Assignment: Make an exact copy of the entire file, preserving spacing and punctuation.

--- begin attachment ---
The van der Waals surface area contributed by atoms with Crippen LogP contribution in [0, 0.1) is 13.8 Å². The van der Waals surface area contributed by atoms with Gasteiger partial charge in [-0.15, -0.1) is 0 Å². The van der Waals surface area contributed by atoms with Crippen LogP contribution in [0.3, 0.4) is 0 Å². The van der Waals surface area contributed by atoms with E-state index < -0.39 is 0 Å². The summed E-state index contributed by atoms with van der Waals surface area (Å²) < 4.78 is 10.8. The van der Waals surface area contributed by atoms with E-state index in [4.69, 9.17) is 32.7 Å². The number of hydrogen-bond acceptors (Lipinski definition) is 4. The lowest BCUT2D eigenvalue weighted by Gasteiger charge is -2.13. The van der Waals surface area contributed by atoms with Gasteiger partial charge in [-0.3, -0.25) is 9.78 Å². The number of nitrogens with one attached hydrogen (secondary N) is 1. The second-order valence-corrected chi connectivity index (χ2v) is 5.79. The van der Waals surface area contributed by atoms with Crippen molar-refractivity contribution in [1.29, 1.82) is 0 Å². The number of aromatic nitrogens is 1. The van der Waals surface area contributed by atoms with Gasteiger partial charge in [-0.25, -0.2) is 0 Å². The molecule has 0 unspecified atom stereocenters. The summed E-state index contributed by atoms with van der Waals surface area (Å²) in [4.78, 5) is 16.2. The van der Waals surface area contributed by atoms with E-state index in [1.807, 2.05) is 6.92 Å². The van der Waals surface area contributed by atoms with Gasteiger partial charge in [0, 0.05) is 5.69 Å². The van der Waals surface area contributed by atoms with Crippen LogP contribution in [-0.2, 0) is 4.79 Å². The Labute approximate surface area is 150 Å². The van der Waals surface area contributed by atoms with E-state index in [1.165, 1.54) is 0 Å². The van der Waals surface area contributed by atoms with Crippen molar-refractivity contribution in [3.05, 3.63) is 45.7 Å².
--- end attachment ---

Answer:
The van der Waals surface area contributed by atoms with Crippen LogP contribution in [0, 0.1) is 13.8 Å². The van der Waals surface area contributed by atoms with Gasteiger partial charge in [-0.15, -0.1) is 0 Å². The van der Waals surface area contributed by atoms with Crippen LogP contribution in [0.3, 0.4) is 0 Å². The van der Waals surface area contributed by atoms with E-state index < -0.39 is 0 Å². The summed E-state index contributed by atoms with van der Waals surface area (Å²) < 4.78 is 10.8. The van der Waals surface area contributed by atoms with E-state index in [4.69, 9.17) is 32.7 Å². The number of hydrogen-bond acceptors (Lipinski definition) is 4. The lowest BCUT2D eigenvalue weighted by Gasteiger charge is -2.13. The van der Waals surface area contributed by atoms with Gasteiger partial charge in [-0.3, -0.25) is 9.78 Å². The number of nitrogens with one attached hydrogen (secondary N) is 1. The second-order valence-corrected chi connectivity index (χ2v) is 5.79. The van der Waals surface area contributed by atoms with Crippen molar-refractivity contribution in [1.29, 1.82) is 0 Å². The number of aromatic nitrogens is 1. The van der Waals surface area contributed by atoms with Gasteiger partial charge in [-0.25, -0.2) is 0 Å². The molecule has 0 unspecified atom stereocenters. The summed E-state index contributed by atoms with van der Waals surface area (Å²) in [4.78, 5) is 16.2. The van der Waals surface area contributed by atoms with E-state index in [1.807, 2.05) is 6.92 Å². The van der Waals surface area contributed by atoms with Gasteiger partial charge in [0, 0.05) is 5.69 Å². The van der Waals surface area contributed by atoms with Crippen LogP contribution in [-0.2, 0) is 4.79 Å². The Labute approximate surface area is 150 Å². The van der Waals surface area contributed by atoms with E-state index in [1.165, 1.54) is 0 Å². The van der Waals surface area contributed by atoms with Crippen molar-refractivity contribution in [3.05, 3.63) is 45.7 Å².